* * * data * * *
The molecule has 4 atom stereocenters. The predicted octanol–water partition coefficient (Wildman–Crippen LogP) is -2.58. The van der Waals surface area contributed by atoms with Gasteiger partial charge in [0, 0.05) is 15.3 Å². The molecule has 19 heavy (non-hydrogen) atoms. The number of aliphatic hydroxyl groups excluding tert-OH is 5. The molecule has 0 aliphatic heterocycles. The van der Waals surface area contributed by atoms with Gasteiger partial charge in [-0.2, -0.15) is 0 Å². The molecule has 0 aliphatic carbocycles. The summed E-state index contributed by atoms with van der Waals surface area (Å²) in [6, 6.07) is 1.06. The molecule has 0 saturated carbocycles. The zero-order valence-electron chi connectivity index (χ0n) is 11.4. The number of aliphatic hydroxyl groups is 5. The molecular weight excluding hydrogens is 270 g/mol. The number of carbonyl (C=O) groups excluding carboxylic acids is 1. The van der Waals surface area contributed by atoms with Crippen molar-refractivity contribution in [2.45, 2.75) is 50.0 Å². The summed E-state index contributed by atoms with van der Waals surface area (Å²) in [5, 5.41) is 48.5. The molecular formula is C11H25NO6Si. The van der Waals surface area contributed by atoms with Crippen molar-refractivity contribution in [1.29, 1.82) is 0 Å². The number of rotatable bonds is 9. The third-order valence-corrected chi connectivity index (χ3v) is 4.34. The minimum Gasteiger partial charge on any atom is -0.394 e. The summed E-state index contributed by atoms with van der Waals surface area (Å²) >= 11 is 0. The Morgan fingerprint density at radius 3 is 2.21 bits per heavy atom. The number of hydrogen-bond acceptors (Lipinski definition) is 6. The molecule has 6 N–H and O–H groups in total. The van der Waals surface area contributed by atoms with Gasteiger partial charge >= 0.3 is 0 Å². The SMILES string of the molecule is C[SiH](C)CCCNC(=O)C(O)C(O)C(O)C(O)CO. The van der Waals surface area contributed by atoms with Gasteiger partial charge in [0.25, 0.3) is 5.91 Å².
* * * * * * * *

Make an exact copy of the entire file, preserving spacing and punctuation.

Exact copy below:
The molecule has 4 atom stereocenters. The predicted octanol–water partition coefficient (Wildman–Crippen LogP) is -2.58. The van der Waals surface area contributed by atoms with Gasteiger partial charge in [0, 0.05) is 15.3 Å². The molecule has 19 heavy (non-hydrogen) atoms. The number of aliphatic hydroxyl groups excluding tert-OH is 5. The molecule has 0 aliphatic heterocycles. The van der Waals surface area contributed by atoms with Gasteiger partial charge in [-0.2, -0.15) is 0 Å². The molecule has 0 aliphatic carbocycles. The summed E-state index contributed by atoms with van der Waals surface area (Å²) in [6, 6.07) is 1.06. The molecule has 0 saturated carbocycles. The zero-order valence-electron chi connectivity index (χ0n) is 11.4. The number of aliphatic hydroxyl groups is 5. The molecular weight excluding hydrogens is 270 g/mol. The number of carbonyl (C=O) groups excluding carboxylic acids is 1. The van der Waals surface area contributed by atoms with Crippen molar-refractivity contribution in [2.45, 2.75) is 50.0 Å². The summed E-state index contributed by atoms with van der Waals surface area (Å²) in [5, 5.41) is 48.5. The molecular formula is C11H25NO6Si. The van der Waals surface area contributed by atoms with Crippen molar-refractivity contribution in [1.29, 1.82) is 0 Å². The number of rotatable bonds is 9. The third-order valence-corrected chi connectivity index (χ3v) is 4.34. The minimum Gasteiger partial charge on any atom is -0.394 e. The summed E-state index contributed by atoms with van der Waals surface area (Å²) >= 11 is 0. The Morgan fingerprint density at radius 3 is 2.21 bits per heavy atom. The number of hydrogen-bond acceptors (Lipinski definition) is 6. The molecule has 6 N–H and O–H groups in total. The van der Waals surface area contributed by atoms with Gasteiger partial charge >= 0.3 is 0 Å². The SMILES string of the molecule is C[SiH](C)CCCNC(=O)C(O)C(O)C(O)C(O)CO. The van der Waals surface area contributed by atoms with Gasteiger partial charge in [0.25, 0.3) is 5.91 Å².